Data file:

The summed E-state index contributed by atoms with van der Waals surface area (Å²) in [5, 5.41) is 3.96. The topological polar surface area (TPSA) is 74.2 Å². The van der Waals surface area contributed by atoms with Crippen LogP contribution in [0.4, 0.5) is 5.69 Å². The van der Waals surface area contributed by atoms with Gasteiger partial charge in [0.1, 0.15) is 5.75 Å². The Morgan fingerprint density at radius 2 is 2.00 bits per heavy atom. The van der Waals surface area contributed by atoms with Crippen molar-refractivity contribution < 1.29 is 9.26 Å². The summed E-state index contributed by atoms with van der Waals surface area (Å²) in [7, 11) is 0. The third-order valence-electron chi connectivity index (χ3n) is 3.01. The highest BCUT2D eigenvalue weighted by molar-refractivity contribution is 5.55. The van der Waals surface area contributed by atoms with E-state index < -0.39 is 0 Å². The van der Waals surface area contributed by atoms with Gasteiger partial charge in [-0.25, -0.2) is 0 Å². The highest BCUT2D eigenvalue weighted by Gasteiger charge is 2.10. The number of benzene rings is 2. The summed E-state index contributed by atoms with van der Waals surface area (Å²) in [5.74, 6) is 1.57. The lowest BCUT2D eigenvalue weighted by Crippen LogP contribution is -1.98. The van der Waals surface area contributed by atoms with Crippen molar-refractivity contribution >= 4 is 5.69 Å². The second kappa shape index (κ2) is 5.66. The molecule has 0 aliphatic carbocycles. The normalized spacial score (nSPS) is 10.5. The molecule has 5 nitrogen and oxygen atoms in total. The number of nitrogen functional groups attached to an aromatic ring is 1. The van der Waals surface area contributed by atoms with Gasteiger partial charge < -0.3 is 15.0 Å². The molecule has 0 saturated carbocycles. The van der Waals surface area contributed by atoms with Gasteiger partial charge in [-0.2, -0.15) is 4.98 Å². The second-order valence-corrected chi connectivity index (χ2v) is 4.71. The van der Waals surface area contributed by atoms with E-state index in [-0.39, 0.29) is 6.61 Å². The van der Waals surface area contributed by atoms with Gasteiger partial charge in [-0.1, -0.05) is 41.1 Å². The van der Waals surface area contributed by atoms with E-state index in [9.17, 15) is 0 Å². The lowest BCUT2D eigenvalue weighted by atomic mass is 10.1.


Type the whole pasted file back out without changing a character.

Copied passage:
The summed E-state index contributed by atoms with van der Waals surface area (Å²) in [5, 5.41) is 3.96. The topological polar surface area (TPSA) is 74.2 Å². The van der Waals surface area contributed by atoms with Crippen LogP contribution in [0.4, 0.5) is 5.69 Å². The van der Waals surface area contributed by atoms with Gasteiger partial charge in [0.1, 0.15) is 5.75 Å². The Morgan fingerprint density at radius 2 is 2.00 bits per heavy atom. The van der Waals surface area contributed by atoms with Crippen molar-refractivity contribution < 1.29 is 9.26 Å². The summed E-state index contributed by atoms with van der Waals surface area (Å²) in [7, 11) is 0. The third-order valence-electron chi connectivity index (χ3n) is 3.01. The highest BCUT2D eigenvalue weighted by molar-refractivity contribution is 5.55. The van der Waals surface area contributed by atoms with E-state index < -0.39 is 0 Å². The van der Waals surface area contributed by atoms with Gasteiger partial charge in [-0.25, -0.2) is 0 Å². The highest BCUT2D eigenvalue weighted by Gasteiger charge is 2.10. The number of benzene rings is 2. The summed E-state index contributed by atoms with van der Waals surface area (Å²) in [5.74, 6) is 1.57. The lowest BCUT2D eigenvalue weighted by Crippen LogP contribution is -1.98. The van der Waals surface area contributed by atoms with Crippen molar-refractivity contribution >= 4 is 5.69 Å². The second kappa shape index (κ2) is 5.66. The molecule has 0 aliphatic carbocycles. The normalized spacial score (nSPS) is 10.5. The molecule has 5 nitrogen and oxygen atoms in total. The number of nitrogen functional groups attached to an aromatic ring is 1. The van der Waals surface area contributed by atoms with Gasteiger partial charge < -0.3 is 15.0 Å². The molecule has 0 saturated carbocycles. The van der Waals surface area contributed by atoms with Gasteiger partial charge in [-0.2, -0.15) is 4.98 Å². The second-order valence-corrected chi connectivity index (χ2v) is 4.71. The van der Waals surface area contributed by atoms with E-state index in [-0.39, 0.29) is 6.61 Å². The van der Waals surface area contributed by atoms with Gasteiger partial charge in [-0.1, -0.05) is 41.1 Å². The van der Waals surface area contributed by atoms with E-state index in [9.17, 15) is 0 Å². The lowest BCUT2D eigenvalue weighted by atomic mass is 10.1.